D is for Dobry (good)

The village of Poronin, on the way to Zakopane, Tatry Mountains

Dzień dobry  (good day or good morning) must have been the first piece of Polish I ever learned.  At the time I didn’t think about it too literally, being more concerned with how to say it. (dz is pronounced like the ds in odds, according to my text book)

It wasn’t until I came to say “good evening”- dobry wieczór– that I realised the significance of dobry, meaning “good”.   You have also dobranoc- “goodnight”.  Noc is night (pronounce the c as ts) and dobra is the feminine form of dobry.

Język polski, the Polish language, is Latin based and I knew I was starting to struggle when I came to do widzenia- “goodbye”.

From the text book:   dobry = masculine, dobra = feminine and dobre = neuter

So : dobry hotel (m), dobra książka (f) and dobre mieszkanie (n)

Good hotel, good book and good flat

In conversation, I kept hearing dobrze and dobra, appearing to mean “good” as in “ok” or “alright” but hadn’t a clue when to use which.  You’ve realised by now that I do a lot of head nodding and smiling, with a bemused expression, when in Poland.

Just to prove that I have applied myself a little, I thought it would be fun to do a Polish question and answer exercise, using photographs.

Co to jest? (What is this?)  To jest moja rodzina (This is my family)

Only a small portion of them, you understand!  Lynne and George, who live in Canada, were visiting the Tatry Mountains with us for the occasion of Adam and Marta’s Silver Wedding.  Arek is having a little fun with Lynne’s heavy handbag, containing the camcorder (out of shot).

Co to jest? (What is this?)  To jest Balon Widokowy (This is a hot air balloon- literally a “balloon with a view”

On the same holiday, Adam was keen for us all to take a ride in the Balon, soaring over Kraków from the banks of the River Vistula.

Co to jest?  To jest kościół (This is a church)

Older churches are very beautiful in Poland.  This one is similar in style to the one in Poronin where Adam and Marta reaffirmed their wedding vows.

Kto to jest? (Who is this?- spot the change?)  To jest Irena, moja kuzynka (This is Irena, my cousin)

I’m not going to get grammatical here.  Irena is my lovely cousin and the wife of Arek, who was clowning around in the group photo earlier.  They have two great youngsters, Robert and Weronika, and this is taken on their patio in Bełchatów.  Arek runs a market garden and they have a shop to sell the produce and seeds in the town market.  The handsome stranger is, of course, my Dad.  Click here to read his wonderful story.

Kto to jest?  To jest Jadwiga, moja kuzynka (Jadzia)

Me, Dad and Jadzia in her garden in Zawady.  I really am spoilt for lovely cousins.  Jadwiga and husband Andrzej have a daughter Ania and son Krzysztof.  Ania and her husband Hubert have a lively toddler Kinga, and their own self-contained flat in Jadzia’s home.  Krzysztof works in Reading with his wife Marzena.  We attended both of their weddings.

I guess it’s appropriate that Dad is heading back to Poland today and will see all of these and more.

I can’t complete this post without referring to my cousin, Dominik.  When I was considering the options for “D” he was heavily on my mind.  He died recently in tragic circumstances, still a young man, and his loss is heavily felt by the family.  Dad will be going to the cemetery to pay his respects, to Dominik and to all of the family who have gone before.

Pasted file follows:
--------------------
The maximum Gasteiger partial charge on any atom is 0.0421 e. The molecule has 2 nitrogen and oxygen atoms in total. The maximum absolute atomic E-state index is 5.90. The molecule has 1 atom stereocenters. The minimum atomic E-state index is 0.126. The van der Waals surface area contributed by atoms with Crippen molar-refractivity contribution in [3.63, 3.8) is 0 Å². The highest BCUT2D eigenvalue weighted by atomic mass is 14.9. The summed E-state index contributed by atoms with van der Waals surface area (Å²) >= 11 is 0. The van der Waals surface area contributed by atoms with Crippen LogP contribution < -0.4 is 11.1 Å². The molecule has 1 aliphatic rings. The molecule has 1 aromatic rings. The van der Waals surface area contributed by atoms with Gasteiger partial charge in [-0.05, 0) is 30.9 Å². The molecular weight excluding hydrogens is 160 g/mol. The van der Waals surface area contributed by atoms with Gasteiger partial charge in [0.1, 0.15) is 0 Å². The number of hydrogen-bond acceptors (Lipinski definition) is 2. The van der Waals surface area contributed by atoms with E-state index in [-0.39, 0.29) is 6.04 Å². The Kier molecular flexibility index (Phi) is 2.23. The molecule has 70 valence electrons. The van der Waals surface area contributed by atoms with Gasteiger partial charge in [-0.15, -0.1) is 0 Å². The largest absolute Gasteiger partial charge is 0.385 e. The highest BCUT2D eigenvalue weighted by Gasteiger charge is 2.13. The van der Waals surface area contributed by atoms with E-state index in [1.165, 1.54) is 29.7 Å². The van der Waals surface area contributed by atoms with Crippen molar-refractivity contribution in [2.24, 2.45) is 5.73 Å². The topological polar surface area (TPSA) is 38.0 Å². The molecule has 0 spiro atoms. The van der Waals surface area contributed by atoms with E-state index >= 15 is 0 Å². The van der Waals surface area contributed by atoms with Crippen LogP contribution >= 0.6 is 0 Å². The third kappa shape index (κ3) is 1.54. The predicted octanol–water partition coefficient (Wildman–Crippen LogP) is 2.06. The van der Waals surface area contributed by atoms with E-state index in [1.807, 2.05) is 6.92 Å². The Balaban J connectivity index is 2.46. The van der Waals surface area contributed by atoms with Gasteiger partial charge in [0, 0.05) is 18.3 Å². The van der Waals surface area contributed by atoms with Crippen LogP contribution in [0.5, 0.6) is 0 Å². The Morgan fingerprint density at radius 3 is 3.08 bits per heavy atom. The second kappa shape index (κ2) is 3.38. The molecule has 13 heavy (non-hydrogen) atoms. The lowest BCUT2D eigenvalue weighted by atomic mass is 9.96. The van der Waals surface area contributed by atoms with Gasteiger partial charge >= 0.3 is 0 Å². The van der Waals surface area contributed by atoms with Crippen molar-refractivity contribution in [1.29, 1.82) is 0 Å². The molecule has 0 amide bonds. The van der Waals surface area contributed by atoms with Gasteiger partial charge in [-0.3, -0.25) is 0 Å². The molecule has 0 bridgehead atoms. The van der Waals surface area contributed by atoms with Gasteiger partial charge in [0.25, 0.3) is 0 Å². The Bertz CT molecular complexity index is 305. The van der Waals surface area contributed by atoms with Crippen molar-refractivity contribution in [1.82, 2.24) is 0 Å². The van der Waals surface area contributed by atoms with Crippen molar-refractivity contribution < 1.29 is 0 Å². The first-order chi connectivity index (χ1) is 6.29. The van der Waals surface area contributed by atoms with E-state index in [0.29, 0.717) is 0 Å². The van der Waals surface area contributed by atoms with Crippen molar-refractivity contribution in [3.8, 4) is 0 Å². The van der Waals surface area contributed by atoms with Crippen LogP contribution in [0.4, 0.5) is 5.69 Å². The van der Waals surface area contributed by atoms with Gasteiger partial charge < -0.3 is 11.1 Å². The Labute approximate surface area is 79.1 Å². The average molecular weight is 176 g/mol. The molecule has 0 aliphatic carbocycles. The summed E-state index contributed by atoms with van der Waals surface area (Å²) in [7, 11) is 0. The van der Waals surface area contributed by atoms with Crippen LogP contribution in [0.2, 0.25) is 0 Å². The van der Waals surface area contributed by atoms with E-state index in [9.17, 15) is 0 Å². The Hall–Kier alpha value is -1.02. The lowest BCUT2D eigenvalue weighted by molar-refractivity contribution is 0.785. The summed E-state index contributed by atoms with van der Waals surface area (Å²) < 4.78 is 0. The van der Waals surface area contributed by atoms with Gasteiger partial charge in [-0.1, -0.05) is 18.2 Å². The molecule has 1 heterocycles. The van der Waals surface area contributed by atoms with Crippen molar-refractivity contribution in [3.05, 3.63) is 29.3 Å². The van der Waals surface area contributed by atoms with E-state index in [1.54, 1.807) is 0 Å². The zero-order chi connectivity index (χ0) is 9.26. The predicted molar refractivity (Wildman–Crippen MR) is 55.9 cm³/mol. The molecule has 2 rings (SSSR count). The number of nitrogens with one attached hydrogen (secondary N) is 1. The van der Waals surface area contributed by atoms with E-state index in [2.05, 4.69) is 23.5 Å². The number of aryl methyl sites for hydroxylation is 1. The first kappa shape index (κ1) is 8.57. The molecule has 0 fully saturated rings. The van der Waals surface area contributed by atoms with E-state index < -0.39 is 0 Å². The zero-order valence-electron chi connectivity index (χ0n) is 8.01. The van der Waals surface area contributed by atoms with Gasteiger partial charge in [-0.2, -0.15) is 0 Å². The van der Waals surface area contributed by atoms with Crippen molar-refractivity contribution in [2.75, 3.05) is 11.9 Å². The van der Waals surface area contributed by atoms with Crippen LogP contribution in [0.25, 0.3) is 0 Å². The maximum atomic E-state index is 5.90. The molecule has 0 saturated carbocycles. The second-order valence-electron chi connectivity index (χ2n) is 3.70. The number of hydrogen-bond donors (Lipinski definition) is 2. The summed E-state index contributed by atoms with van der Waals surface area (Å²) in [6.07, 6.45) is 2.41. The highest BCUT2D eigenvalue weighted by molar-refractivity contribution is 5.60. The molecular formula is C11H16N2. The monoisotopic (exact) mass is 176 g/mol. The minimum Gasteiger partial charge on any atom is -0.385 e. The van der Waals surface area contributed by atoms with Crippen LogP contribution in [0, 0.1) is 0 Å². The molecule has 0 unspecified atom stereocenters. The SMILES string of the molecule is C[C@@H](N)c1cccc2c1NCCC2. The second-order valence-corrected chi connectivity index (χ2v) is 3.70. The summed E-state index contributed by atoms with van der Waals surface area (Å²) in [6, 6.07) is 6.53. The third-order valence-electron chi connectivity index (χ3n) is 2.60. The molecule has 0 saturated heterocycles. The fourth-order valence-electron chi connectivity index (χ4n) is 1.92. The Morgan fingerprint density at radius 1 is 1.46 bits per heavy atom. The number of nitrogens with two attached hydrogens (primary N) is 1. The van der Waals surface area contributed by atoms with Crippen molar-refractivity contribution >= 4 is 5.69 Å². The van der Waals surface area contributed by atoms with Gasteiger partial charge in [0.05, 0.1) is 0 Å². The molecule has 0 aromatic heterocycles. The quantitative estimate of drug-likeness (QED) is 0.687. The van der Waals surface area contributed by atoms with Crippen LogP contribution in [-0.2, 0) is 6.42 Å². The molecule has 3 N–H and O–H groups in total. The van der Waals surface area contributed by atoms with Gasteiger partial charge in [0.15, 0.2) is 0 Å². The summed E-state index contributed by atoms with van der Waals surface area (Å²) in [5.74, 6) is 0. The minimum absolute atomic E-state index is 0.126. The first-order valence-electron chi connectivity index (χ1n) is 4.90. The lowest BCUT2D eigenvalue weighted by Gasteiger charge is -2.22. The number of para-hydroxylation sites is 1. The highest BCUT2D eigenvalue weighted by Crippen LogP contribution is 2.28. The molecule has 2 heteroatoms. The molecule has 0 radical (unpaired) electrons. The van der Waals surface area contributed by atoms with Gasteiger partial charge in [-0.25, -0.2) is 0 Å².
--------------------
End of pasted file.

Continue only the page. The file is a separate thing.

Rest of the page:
To end on a lighter note, has anyone told you about Polish cake, ciastko?  I need to say only that it is bardzo dobry– very good.  Bardzo dobry indeed.  Dad will be eating lots!

Polish cake. This is shop bought. The homemade variety is even more delicious.

Googling “dobry” (as you do?) I came across an artificially intelligent “chatbot” of the same name.  I could download him and just natter away, or even teach him simple foreign phrases.  I ask you- does that seem probable?  He’d be sure to prove more intelligent than me.

This post forms part of my personal A-Z of Poland, inspired by Julie Dawn Fox.  Follow the link, or click on the banner below, to read some very interesting posts from all around the world.  I may be late with my responses to any of you who are kind enough to read this, as I’m out of circulation for a week or so, but I will assuredly be back.  I just had to post it now because it was churning inside me.


  1. I have enjoyed so much dear Johanna, and now I know why you said don’t remind me the cakes… 🙂 Ah, I wish(ed) to taste them too… I learned that there was a very famous bakery in the village Adampol (in my Cherry Fest. posts) but I haven’t visited yet… next time maybe… But I will always remember you. I wished to read this post before my visiting to the Polish village near Istanbul. Thank you dear, these are so beautiful photographs and also so proud of… I loved your family and your photographs. Blessing and Happiness, love, nia


    1. Hi again Nia. It’s just 4 weeks before I’m going to Poland again (to Wroclaw this time) and already I’m starting to panic about my lack of Polish language. Why am I so lazy? I must learn Polish instead of blog! Thank you so much for your kindness. You are a very lovely lady and I’m privileged to have met you.


  2. I’ve always wanted to go up in a hot air balloon (even though I’m a little scared of heights) but that one would give me a nervous breakdown! Glass bottomed boats, yes. Glass bottomed hot air balloons, NO! (thank you)

    Lovely post! 🙂


  3. Those cakes look so very dobry : )
    Autocorrect just tried to correct ‘dobry’ to ‘sinful’ – I suppose both would apply ; )


  4. What a beautiful family you have. Thanks for sharing your post and family with us. I love old churches and started photographing the ones we have in our city.



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